Beware, One First Drink Can Be the Beginning of Your End! [opinion]

One of my close friends is a recovering alcoholic, he has been to a rehabilitation centre twice. He once checked himself out of rehabilitation after deciding that the counselors there were not sure of what to do with him.

He started drinking not long ago but went down the drain fast. It started after he was deported from the United Kingdom. He was in school abroad and got deported for an offence he says he didn’t commit. He was in the wrong place, with the wrong people and at the wrong time. His path into alcoholism, like many, was more like a slow fade. He was never destined to be an alcoholic. He began with a few beers to pass time when he was bored and ease stress, but sooner he began losing count of how many he had taken. Then he moved on to the “hard stuff” and eventually was dependent on alcohol. He was and still is knowledgeable, the kind of guy who reads not because he has an exam coming, so it surprises most when he turned out an alcoholic. He says recovery from alcoholism is not as easy as they make it sound in self-help books.

When he quit for the first time and went to rehab, he was diagnosed with Reactive Depression, which had been a result of the sorrow he was dealing with. Soon after he went back to excessive drinking. Darikayi Burutsa, a counselor here who has previously worked with an Alcoholics Anonymous group, says that a good number of people who turn out to be alcoholics, are mostly forced by circumstances. “Most of the cases I have come across are people who had been on the right path but got distracted by hard times. Most of them are not as experimental and rogue as you would expect them to be. They are tortured by circumstances and alcohol or drugs are a quick way to forget their circumstances,” he says

“Society mostly looks at people dependent on alcohol as misfits, who chose their fate, but if you spend time with most of them, you would understand that most of them were previously innocent. It is easy to judge them as people who chose to have a good time, and lost the path and that makes it hard for them to get help from their families or friends. Most times when one has an alcohol or drug problem, their friends and relatives tend to step back, causing them to sink deeper into their only “solution”. If family and friends take time to understand them, it would probably be easy to help them get through it,” Burutsa says.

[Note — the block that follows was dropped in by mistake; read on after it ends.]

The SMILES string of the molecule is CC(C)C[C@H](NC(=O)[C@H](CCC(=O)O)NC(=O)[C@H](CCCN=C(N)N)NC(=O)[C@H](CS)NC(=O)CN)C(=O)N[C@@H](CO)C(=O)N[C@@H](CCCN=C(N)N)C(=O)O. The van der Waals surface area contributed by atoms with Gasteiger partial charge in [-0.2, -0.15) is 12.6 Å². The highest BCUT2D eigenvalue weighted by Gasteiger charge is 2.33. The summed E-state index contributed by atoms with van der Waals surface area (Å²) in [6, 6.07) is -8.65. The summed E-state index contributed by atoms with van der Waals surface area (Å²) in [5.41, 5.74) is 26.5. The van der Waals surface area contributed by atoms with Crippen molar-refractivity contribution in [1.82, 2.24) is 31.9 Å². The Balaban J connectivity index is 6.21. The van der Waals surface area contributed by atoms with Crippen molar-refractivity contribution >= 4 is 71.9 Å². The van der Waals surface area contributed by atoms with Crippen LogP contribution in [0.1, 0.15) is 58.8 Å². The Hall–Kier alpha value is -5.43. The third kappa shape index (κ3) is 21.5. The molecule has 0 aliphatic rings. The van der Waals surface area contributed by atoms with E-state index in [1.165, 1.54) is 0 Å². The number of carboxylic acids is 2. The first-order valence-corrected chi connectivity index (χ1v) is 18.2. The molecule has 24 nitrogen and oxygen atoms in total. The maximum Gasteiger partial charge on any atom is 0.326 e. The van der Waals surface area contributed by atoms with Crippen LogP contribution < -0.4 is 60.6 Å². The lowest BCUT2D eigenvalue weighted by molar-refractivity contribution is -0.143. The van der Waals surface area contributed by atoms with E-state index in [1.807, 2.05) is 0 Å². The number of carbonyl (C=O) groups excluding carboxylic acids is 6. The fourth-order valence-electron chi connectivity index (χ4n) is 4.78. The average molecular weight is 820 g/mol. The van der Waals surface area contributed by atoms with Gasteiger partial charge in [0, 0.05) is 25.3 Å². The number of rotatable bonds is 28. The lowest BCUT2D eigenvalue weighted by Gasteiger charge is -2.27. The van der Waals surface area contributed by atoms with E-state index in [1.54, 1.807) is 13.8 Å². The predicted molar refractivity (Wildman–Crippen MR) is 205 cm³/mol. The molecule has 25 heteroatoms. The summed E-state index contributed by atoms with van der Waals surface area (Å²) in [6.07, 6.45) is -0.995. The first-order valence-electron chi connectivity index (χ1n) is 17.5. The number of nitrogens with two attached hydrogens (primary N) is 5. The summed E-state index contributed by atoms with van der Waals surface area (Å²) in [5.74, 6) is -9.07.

While dealing with an alcoholic colleague, Michael Johannes, a 24- year-old teacher in the Epembe constituency in the Ohangwena region says the learnt that not all alcoholics are so because they are rogue. “A former classmate was discontinued from school and he probably saw it as a termination of his dreams. Normally teachers and parents tell you that nothing should stop you from pursuing your dreams but our inner strength differs and some of us can’t figure a way out. My classmate turned to drinking and smoking marijuana because he received a lot of backlash from his family. Former classmates were not helpful either. Since he was no longer a learner, he received little or pocket money and had to drink the cheapest liquor he could afford which did him a lot of harm. Thinking of it now, it is strange that none of his friends or classmates tried to intervene, they all probably saw him as a deviant and gave up on him.”

Francis Kambata says though they will never know, things would probably have been different had they tried to intervene. “I cannot be sure that we are to blame for his problem but it is like most of us watched it happen.”

Helena Hamutumbungela, a cashier at a Friends Bar and Restaurant here, believes that we are the masters of our destiny and it is weak to blame friends and family for not helping us out. “If we all expected friends and family to help us avoid substance abuse, then the world would be full of alcoholics. Most of those who resort to these ways are just people afraid of facing reality. We all have problems or hard times and do not use drugs. Saying that their circumstances were hard and there was no one who rescued is just an excuse and a way to seek sympathy,” Humutumbungela says

A common excuse amongst alcoholics is that they have been at it too long that they cannot walk away as they are fully dependent on it. They claim that if they ceased to use the substances, they would not be able to get on with their lives. But Dr George Kapa, a general medical practitioner at Eenhana District Hospital says that this is untrue. “Anyone can quit substance abuse if they resolve to but there are steps. It is aisable to consult a physician who will direct you and put you on a programme to get clean. Immediate withdrawal could lead to complications since one was previously dependent.”

Dr Kapa adds that those who quit on their own could easily stumble and get back to substance abuse. “At times when one quits without medical help, it is not because it is easy to get back to abusing substances but due to the strain they go through because of the withdrawal effects.”

It begins with a few sips of a drink or a drag of smoke and slowly they are enslaved and take on a new label. Who is to blame for them getting there may not be as important as who will help them get out of there.

Source : New Era